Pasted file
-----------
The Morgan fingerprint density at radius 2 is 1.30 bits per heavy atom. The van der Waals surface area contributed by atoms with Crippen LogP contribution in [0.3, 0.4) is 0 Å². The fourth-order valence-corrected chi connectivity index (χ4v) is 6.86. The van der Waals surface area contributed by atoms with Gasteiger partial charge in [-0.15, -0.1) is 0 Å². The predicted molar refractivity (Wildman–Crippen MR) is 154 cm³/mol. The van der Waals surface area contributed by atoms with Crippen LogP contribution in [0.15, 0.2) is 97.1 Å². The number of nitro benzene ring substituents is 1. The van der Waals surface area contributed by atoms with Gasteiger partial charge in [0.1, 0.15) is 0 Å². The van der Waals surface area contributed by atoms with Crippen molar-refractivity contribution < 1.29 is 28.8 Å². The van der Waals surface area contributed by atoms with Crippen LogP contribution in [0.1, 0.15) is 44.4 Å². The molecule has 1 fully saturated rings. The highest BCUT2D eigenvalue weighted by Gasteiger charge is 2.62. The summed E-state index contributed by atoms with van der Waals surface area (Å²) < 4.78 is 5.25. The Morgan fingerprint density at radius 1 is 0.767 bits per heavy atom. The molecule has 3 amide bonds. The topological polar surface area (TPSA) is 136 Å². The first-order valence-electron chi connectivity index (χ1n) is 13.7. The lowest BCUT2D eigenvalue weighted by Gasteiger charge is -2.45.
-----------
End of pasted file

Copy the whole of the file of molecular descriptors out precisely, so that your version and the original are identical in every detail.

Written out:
The Morgan fingerprint density at radius 2 is 1.30 bits per heavy atom. The van der Waals surface area contributed by atoms with Crippen LogP contribution in [0.3, 0.4) is 0 Å². The fourth-order valence-corrected chi connectivity index (χ4v) is 6.86. The van der Waals surface area contributed by atoms with Gasteiger partial charge in [-0.15, -0.1) is 0 Å². The predicted molar refractivity (Wildman–Crippen MR) is 154 cm³/mol. The van der Waals surface area contributed by atoms with Crippen LogP contribution in [0.15, 0.2) is 97.1 Å². The number of nitro benzene ring substituents is 1. The van der Waals surface area contributed by atoms with Gasteiger partial charge in [0.1, 0.15) is 0 Å². The van der Waals surface area contributed by atoms with Crippen molar-refractivity contribution < 1.29 is 28.8 Å². The van der Waals surface area contributed by atoms with Crippen LogP contribution in [0.1, 0.15) is 44.4 Å². The molecule has 1 fully saturated rings. The highest BCUT2D eigenvalue weighted by Gasteiger charge is 2.62. The summed E-state index contributed by atoms with van der Waals surface area (Å²) < 4.78 is 5.25. The Morgan fingerprint density at radius 1 is 0.767 bits per heavy atom. The molecule has 3 amide bonds. The topological polar surface area (TPSA) is 136 Å². The first-order valence-electron chi connectivity index (χ1n) is 13.7. The lowest BCUT2D eigenvalue weighted by Gasteiger charge is -2.45.